Finally, Bill hobbled within sight of the finish line—at least where the finish line had been. The event’s banner had been taken down. No one seemed to be present, yet Bill pressed on until the end.
            As he completed the course, Bill Rodgers and other runners appeared from a nearby alley. Rodgers received Bill in his arms and hugged him. He took off the gold medal he had won and placed it on Bill’s neck.
            The article appropriately cited Hebrews 12:1 -  "Therefore since we are surrounded by such a great cloud of witnesses, let us throw off every thing that hinders and the sin that easily entangles, and let us run with perseverance the race marked out for us."
            I truly believe those in Christ, who have gone on before us, are waiting to receive us in glory. No matter how hard it is, let us run the race until completion.

Friday, March 11, 2011

The Craziest Language

           Someone sent me the following poem several years ago. It gave me a chuckle. The author is unknown:                

The Craziest Language

            We'll begin with a box, and the plural is boxes.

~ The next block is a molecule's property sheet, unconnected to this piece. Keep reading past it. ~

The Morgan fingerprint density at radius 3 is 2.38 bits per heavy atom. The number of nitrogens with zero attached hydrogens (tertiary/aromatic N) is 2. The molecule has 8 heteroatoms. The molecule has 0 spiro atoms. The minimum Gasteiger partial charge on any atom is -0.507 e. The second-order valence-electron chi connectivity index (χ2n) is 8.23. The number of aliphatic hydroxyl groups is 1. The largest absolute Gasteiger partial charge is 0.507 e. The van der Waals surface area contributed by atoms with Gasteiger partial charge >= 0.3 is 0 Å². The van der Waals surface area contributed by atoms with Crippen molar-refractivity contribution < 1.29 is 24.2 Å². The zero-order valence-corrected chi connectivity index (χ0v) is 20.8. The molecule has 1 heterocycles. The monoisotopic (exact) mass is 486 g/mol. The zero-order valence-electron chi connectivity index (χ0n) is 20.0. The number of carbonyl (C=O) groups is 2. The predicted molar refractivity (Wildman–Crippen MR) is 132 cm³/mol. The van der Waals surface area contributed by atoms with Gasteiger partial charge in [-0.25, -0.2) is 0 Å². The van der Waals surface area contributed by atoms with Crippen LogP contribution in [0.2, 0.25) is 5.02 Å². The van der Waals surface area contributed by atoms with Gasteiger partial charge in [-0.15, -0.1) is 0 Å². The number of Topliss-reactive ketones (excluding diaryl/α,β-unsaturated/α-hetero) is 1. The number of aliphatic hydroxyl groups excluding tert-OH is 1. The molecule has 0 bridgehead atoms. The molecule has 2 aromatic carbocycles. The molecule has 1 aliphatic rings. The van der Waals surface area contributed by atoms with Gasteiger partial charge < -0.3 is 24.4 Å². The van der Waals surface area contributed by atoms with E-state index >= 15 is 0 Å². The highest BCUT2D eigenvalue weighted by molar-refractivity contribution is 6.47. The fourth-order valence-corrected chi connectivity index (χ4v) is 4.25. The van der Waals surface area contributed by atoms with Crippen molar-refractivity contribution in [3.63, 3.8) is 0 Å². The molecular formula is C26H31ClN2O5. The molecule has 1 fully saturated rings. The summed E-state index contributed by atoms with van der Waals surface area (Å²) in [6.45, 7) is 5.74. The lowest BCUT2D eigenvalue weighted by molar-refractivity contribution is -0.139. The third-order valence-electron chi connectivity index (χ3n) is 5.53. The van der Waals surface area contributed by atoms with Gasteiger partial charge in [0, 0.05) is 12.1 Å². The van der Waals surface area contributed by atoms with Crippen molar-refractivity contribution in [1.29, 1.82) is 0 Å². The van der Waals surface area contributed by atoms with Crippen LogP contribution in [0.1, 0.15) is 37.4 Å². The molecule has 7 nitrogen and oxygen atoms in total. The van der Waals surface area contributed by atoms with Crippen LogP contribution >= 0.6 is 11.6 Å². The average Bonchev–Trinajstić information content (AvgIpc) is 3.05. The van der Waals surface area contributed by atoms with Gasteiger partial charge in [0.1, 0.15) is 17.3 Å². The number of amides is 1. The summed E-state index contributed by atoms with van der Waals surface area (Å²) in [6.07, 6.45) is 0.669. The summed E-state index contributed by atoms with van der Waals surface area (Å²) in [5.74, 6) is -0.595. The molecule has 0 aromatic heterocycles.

But the plural of ox should be oxen, not oxes.        

            The one fowl is goose, but two are called geese.
            Yet the plural of moose, should never be meese.

            You may find a lone mouse or a nest of mice.
            But the plural of house is houses, not hice.
            If the plural of man is always men,
            Why shouldn't the plural of pan be called pen?
            If I spoke of my foot, and show you my feet,
            And I give you a boot, would a pair be called beet?           

           Then one may be that, and three would be those,
           Yet hat in the plural would never be hose.              

            When we say brother, we say brethren.
            But though we may say mother, we never say methren.           

            Then the masculine pronouns are he, his, and him,
            But imagine the feminine, she, shis, and shim.

            So, English I fancy you will agree
            Is the craziest language that you ever did see.